political affiliation and to preserve their neutrality in
political affairs.
(i) Centralized Power: Military rule typically concentrates
power in the hands of a small group of military leaders or a
single military dictator. The military establishment
exercises significant authority and influence over the
government, often overshadowing or sidelining civilian
(ii) Suspension of Civil Liberties: Military rule often involves
the curtailment or suspension of civil liberties and
fundamental rights. Freedom of speech, assembly, and
association may be restricted, and censorship may be
imposed to control the flow of information and limit
dissenting voices.
(iii) Suppression of Political Opposition: Military regimes
tend to suppress or eliminate political opposition. Political
parties and opposition groups may be banned, and
dissenting voices may face persecution, imprisonment, or
even violence. Elections, if held at all, may be tightly
controlled or manipulated to maintain the military’s grip on
(iv) Authoritarian Governance: Military rule is typically
characterized by authoritarian governance, where decision-
making authority lies with a small group of military leaders.
Civilian institutions may be weakened or dismantled, and
the military often plays a dominant role in policymaking,
law enforcement, and administration.
(v) Martial Law and Emergency Powers: Military rule
frequently involves the imposition of martial law or
emergency powers, granting the military extensive control
and authority over civilian life. These powers may include
the suspension of constitutional rights, imposition of
curfews, and increased surveillance to maintain order and
suppress dissent.
(vi) Focus on National Security: Military regimes often
prioritize national security concerns and defense matters
above other social and economic issues. Policies and
resources are directed towards maintaining and expanding
military capabilities, often at the expense of social welfare
programs or development initiatives.
(i) Political Instability: The Action Group crises led to a
period of political instability in Nigeria. The conflict within
the party resulted in factionalism and infighting, weakening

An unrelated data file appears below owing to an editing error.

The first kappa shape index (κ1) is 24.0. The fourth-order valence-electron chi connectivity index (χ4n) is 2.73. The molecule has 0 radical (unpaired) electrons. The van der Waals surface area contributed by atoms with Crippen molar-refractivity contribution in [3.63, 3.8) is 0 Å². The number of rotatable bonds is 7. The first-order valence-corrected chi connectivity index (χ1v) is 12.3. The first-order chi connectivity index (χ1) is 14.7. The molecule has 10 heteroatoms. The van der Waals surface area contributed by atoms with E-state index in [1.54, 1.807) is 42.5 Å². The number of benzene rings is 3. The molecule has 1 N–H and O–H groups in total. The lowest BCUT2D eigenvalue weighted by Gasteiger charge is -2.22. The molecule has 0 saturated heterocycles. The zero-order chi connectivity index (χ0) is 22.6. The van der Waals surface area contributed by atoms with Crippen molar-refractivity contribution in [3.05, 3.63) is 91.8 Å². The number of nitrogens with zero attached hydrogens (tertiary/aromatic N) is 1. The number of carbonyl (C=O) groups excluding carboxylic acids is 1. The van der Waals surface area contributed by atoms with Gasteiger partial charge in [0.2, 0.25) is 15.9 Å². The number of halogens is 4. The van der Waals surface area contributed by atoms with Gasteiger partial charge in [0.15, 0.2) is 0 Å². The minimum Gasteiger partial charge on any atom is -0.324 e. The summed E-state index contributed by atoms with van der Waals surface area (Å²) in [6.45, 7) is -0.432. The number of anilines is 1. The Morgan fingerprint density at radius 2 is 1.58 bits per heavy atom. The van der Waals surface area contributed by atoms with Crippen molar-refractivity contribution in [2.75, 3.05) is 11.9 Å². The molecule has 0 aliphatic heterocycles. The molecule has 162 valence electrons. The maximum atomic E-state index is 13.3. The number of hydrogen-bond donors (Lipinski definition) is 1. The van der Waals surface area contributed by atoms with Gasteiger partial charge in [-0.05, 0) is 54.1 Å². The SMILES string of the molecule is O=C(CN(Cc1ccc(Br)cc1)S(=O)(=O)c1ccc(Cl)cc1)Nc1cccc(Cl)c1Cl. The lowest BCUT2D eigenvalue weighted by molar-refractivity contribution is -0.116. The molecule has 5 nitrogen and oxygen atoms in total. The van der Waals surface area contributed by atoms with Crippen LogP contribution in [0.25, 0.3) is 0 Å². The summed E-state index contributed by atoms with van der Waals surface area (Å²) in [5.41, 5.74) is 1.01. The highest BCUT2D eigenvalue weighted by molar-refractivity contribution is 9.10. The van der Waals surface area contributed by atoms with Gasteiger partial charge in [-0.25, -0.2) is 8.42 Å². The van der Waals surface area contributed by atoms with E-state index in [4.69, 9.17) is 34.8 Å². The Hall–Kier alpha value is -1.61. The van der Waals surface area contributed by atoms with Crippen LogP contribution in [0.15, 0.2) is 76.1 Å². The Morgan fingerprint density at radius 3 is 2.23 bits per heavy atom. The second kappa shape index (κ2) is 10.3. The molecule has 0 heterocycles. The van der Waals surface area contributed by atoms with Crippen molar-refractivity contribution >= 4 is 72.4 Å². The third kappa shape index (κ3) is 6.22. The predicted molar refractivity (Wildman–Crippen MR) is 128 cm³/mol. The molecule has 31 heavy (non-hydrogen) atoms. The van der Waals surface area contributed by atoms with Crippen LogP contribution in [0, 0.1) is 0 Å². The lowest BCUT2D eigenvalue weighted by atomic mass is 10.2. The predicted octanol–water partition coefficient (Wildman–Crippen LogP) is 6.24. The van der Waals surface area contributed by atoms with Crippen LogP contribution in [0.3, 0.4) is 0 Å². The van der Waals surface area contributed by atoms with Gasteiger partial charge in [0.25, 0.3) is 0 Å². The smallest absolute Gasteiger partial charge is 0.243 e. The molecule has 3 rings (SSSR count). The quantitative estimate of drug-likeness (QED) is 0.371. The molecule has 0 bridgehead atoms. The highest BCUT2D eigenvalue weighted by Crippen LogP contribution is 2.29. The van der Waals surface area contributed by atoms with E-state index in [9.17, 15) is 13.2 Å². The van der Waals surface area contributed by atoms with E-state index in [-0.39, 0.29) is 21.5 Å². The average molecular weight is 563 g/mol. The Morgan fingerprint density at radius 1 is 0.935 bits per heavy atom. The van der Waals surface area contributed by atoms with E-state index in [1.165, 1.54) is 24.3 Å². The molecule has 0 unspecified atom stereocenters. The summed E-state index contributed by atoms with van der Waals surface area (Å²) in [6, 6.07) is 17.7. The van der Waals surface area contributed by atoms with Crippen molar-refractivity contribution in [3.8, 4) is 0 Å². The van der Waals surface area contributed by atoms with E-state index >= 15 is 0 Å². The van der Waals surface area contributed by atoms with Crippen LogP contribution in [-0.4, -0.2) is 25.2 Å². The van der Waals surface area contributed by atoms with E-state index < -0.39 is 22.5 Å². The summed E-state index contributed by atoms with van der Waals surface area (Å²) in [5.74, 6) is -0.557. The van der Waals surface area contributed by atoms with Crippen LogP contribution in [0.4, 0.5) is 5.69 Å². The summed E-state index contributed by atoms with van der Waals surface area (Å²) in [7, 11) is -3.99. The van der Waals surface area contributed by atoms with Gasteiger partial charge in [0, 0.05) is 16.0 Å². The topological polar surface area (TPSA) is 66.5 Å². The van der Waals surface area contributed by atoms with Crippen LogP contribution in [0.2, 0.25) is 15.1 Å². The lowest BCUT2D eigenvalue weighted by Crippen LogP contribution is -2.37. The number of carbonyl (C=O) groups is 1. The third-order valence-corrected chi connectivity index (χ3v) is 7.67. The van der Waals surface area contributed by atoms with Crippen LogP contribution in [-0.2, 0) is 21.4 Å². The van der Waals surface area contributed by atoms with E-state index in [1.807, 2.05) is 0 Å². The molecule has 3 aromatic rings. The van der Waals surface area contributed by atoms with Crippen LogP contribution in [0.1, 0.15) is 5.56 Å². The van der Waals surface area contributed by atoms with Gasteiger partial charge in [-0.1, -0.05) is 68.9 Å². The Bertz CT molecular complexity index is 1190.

the overall political structure. The government was unable
to effectively address pressing issues and provide stable
governance, creating a sense of uncertainty and distrust
among the population.
(ii) Regional Divisions: The crises exacerbated regional
divisions within Nigeria. The Action Group had strong
support in the Western region, and the internal conflicts
intensified the divide between the Western region and other
regions of the country. This further heightened ethnic and
regional tensions, making it challenging to foster national
unity and cooperation.
(iii) Decline of the Action Group: The crises significantly
weakened the Action Group as a political force. The party
splintered into factions, leading to a loss of public
confidence and electoral support. The internal power
struggles and divisions within the party contributed to its
decline and eventual marginalization in Nigerian politics.
(iv) Rise of Military Intervention: The crises created a
power vacuum and a perception of political instability. This
provided an opportunity for the military to intervene in the
political affairs of Nigeria. The subsequent military coups
in 1966 and the subsequent military rule that followed were
influenced, in part, by the fragility of the political system
resulting from the Action Group crises.
(v) Erosion of Democratic Processes: The Action Group
crises highlighted the fragility of Nigeria’s democratic
processes. The breakdown of trust and the use of violence
within the party undermined the principles of democracy,
such as fair elections and peaceful transitions of power.
This erosion of democratic values had long-lasting
implications for Nigeria’s governance and political system.
(vi) Socioeconomic Impact: The political instability caused
by the Action Group crises had adverse effects on Nigeria’s
socioeconomic development. The government’s focus
shifted away from addressing critical issues such as
infrastructure development, education, and poverty
reduction. The lack of effective governance hindered